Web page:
Tuesday, January 9, 2007

CIA Planes and the Secrets They Tell

A new book on the skullduggery of the CIA, Ghost Plane by Stephen Grey, is getting considerable attention in some national circles. We've only read about Grey's book, but the reports we've seen are an unhappy reminder of the way the Bush Administration has used the war on terror to pervert U.S. standards of justice and to allow others to torture suspects on our behalf.

Grey, a British investigative journalist, compiled a list of 307 secret U.S. (read: CIA) flights since Sept. 11, 2001, made for the purpose "extraordinary rendition," the term used when American officials (read: CIA) arrest a suspected terrorist, take the suspect to another country (but not the U.S.) to be held in secret, and questioned, mistreated or tortured by the others—no questions asked.

The "secret prisons" part of the story was reported in the U.S. press in late 2005, embarrassing the Bush Administration and raising eyebrows among America's European allies.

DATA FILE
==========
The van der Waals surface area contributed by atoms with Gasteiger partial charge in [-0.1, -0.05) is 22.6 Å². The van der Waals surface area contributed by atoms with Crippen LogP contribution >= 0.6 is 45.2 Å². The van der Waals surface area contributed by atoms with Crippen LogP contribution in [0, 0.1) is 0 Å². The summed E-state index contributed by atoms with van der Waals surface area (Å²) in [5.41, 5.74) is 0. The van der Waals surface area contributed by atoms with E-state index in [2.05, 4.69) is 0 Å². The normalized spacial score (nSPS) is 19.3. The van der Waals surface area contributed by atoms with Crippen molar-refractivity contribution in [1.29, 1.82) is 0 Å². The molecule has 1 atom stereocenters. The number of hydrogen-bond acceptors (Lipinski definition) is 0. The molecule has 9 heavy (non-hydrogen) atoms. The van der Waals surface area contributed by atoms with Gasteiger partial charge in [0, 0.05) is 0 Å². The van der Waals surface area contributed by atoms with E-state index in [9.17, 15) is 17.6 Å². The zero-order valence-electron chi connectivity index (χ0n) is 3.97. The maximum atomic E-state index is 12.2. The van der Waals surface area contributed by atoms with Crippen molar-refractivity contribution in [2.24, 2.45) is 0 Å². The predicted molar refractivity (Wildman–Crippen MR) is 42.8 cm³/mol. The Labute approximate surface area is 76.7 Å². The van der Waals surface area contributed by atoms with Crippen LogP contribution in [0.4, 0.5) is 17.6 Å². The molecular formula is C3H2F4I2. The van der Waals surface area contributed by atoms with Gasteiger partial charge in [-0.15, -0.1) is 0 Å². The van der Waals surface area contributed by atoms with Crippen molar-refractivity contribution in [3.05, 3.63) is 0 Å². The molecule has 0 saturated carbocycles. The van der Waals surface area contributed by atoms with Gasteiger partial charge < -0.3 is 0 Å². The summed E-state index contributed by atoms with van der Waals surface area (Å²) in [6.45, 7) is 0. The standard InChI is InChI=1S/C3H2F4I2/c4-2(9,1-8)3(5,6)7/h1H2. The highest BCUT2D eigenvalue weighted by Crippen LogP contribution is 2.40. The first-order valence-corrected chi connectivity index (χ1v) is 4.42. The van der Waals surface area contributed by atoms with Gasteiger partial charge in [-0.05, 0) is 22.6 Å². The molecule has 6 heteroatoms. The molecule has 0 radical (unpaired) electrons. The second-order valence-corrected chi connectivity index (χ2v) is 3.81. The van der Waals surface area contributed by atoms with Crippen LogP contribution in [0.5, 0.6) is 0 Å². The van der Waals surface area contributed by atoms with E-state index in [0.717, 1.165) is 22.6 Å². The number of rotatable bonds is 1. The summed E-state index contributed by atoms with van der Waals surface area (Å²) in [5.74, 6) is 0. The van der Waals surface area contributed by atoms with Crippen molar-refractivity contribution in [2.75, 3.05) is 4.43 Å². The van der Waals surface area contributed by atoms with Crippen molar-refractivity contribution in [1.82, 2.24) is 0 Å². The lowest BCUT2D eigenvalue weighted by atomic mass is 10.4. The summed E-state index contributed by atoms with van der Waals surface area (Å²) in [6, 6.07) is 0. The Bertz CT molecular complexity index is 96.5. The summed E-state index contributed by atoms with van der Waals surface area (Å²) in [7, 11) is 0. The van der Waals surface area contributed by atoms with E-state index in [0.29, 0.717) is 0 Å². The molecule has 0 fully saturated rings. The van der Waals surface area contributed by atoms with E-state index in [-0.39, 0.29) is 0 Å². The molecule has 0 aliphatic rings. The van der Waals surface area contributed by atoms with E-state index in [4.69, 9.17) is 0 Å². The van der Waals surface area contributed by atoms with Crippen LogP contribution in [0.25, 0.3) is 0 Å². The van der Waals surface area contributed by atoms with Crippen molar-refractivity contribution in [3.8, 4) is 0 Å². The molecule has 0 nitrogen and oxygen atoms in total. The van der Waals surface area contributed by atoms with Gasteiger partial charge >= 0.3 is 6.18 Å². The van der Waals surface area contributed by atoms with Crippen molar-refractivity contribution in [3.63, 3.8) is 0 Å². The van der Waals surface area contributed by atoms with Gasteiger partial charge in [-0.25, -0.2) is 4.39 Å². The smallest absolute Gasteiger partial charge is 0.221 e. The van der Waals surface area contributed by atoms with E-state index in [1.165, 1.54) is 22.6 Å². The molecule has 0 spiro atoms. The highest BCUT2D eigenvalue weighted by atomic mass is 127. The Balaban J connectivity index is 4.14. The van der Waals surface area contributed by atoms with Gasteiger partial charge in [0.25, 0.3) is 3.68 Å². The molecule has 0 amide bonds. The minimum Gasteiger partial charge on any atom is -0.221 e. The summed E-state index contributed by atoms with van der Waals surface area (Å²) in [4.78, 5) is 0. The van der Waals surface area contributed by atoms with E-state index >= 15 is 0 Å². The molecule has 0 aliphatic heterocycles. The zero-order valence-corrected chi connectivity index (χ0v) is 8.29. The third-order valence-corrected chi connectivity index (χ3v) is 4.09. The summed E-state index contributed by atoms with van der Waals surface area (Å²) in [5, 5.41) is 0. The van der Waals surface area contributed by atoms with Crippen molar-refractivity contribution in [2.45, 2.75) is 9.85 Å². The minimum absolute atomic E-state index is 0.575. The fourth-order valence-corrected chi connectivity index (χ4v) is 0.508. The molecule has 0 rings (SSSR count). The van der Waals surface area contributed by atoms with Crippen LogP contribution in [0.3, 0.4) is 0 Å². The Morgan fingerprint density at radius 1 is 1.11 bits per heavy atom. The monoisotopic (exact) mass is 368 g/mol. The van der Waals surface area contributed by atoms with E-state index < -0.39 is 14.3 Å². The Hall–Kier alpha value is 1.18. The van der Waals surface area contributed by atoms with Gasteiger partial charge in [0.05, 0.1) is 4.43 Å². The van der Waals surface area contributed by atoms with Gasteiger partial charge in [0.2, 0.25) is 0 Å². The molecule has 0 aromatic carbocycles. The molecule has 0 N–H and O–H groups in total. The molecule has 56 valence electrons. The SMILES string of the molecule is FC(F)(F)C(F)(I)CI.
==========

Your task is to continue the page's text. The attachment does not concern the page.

In Ghost Plane, Grey tells the rest of the story. He tells, for instance, about a Canadian citizen, one Maher Arar, a software engineer, father of two and native of Syria. Arar was arrested in New York in October 2002 as he was returning from a vacation with his wife's family in Tunisia. He was secretly flow to Syria on a CIA plane (at a cost of perhaps $120,000), where he was imprisoned, humiliated, beaten, threatened, and tortured.

The U.S. didn't torture him, but we made it possible for the Syrians to do so. We just looked the other way.

But Arar was not a terrorist. As evidence of that, Grey cites a three-volume, 1,600-page Canadian report on Arar's case, an investigation that found no evidence of any terrorist activities on Arar's part. His identification as a terrorist was based on faulty assumptions and errors, not facts.

Although Arar was finally freed in 2005, the details of his treatment by the Syrians are as astounding as they are inhumane. They include beatings with electric cables, being burned with cigarettes, confinement in a tiny cell for more than 10 months, being threatened with immersion in a barrel of excretment, and more. Everything about his captivity, Grey writes, "was designed to break the soul."

Grey believes Arar's story is "emblematic of how an innocent man could be caught up and crushed by the manipulation of intelligence."

The U.S. should, of course, arrest, imprison and try those who would do us harm. We have real enemies in the world and we should stop them. But the Bush Administration's claim that the U.S. doesn't torture rings hollow when the record shows that we aid and abet those who will do it for us.

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